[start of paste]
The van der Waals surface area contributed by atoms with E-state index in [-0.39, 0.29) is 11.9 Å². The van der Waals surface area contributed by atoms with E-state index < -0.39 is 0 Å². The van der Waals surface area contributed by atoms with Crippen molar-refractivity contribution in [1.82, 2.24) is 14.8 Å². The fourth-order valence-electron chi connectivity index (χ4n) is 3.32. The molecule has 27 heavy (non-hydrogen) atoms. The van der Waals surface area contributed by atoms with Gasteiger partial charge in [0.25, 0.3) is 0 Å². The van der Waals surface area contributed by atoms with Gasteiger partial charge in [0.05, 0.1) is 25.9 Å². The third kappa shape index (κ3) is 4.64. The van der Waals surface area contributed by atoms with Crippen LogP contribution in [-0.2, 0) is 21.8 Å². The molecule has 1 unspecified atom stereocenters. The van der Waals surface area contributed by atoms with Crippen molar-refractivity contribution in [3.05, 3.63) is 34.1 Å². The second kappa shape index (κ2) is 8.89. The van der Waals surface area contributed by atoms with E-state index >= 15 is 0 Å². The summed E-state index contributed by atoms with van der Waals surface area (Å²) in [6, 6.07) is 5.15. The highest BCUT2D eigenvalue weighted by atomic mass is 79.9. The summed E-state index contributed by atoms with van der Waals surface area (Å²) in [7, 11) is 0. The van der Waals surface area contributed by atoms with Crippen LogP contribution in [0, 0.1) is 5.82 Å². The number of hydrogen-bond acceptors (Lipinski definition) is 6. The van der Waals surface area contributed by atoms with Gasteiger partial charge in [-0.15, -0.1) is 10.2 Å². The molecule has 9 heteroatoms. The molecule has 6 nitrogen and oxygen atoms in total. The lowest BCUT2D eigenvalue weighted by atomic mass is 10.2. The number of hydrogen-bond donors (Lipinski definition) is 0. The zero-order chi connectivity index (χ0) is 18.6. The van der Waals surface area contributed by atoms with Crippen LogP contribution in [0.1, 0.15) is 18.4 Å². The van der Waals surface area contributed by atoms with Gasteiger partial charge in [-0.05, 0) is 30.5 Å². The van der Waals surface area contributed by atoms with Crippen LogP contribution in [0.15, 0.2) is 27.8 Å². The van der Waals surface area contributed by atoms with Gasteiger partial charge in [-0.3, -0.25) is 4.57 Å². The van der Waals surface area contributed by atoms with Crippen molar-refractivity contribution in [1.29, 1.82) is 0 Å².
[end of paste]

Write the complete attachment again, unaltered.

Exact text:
The van der Waals surface area contributed by atoms with E-state index in [-0.39, 0.29) is 11.9 Å². The van der Waals surface area contributed by atoms with E-state index < -0.39 is 0 Å². The van der Waals surface area contributed by atoms with Crippen molar-refractivity contribution in [1.82, 2.24) is 14.8 Å². The fourth-order valence-electron chi connectivity index (χ4n) is 3.32. The molecule has 27 heavy (non-hydrogen) atoms. The van der Waals surface area contributed by atoms with Gasteiger partial charge in [0.25, 0.3) is 0 Å². The van der Waals surface area contributed by atoms with Gasteiger partial charge in [0.05, 0.1) is 25.9 Å². The third kappa shape index (κ3) is 4.64. The van der Waals surface area contributed by atoms with Crippen LogP contribution in [-0.2, 0) is 21.8 Å². The molecule has 1 unspecified atom stereocenters. The van der Waals surface area contributed by atoms with Crippen molar-refractivity contribution in [3.05, 3.63) is 34.1 Å². The second kappa shape index (κ2) is 8.89. The van der Waals surface area contributed by atoms with E-state index >= 15 is 0 Å². The summed E-state index contributed by atoms with van der Waals surface area (Å²) in [6, 6.07) is 5.15. The highest BCUT2D eigenvalue weighted by atomic mass is 79.9. The summed E-state index contributed by atoms with van der Waals surface area (Å²) in [7, 11) is 0. The van der Waals surface area contributed by atoms with Crippen LogP contribution in [0, 0.1) is 5.82 Å². The number of hydrogen-bond acceptors (Lipinski definition) is 6. The van der Waals surface area contributed by atoms with Gasteiger partial charge in [-0.15, -0.1) is 10.2 Å². The molecule has 9 heteroatoms. The molecule has 6 nitrogen and oxygen atoms in total. The lowest BCUT2D eigenvalue weighted by atomic mass is 10.2. The number of hydrogen-bond donors (Lipinski definition) is 0. The zero-order chi connectivity index (χ0) is 18.6. The van der Waals surface area contributed by atoms with Crippen LogP contribution in [0.1, 0.15) is 18.4 Å². The van der Waals surface area contributed by atoms with Gasteiger partial charge in [-0.05, 0) is 30.5 Å². The van der Waals surface area contributed by atoms with Crippen LogP contribution in [0.15, 0.2) is 27.8 Å². The van der Waals surface area contributed by atoms with Gasteiger partial charge in [-0.3, -0.25) is 4.57 Å². The van der Waals surface area contributed by atoms with Crippen molar-refractivity contribution in [1.29, 1.82) is 0 Å².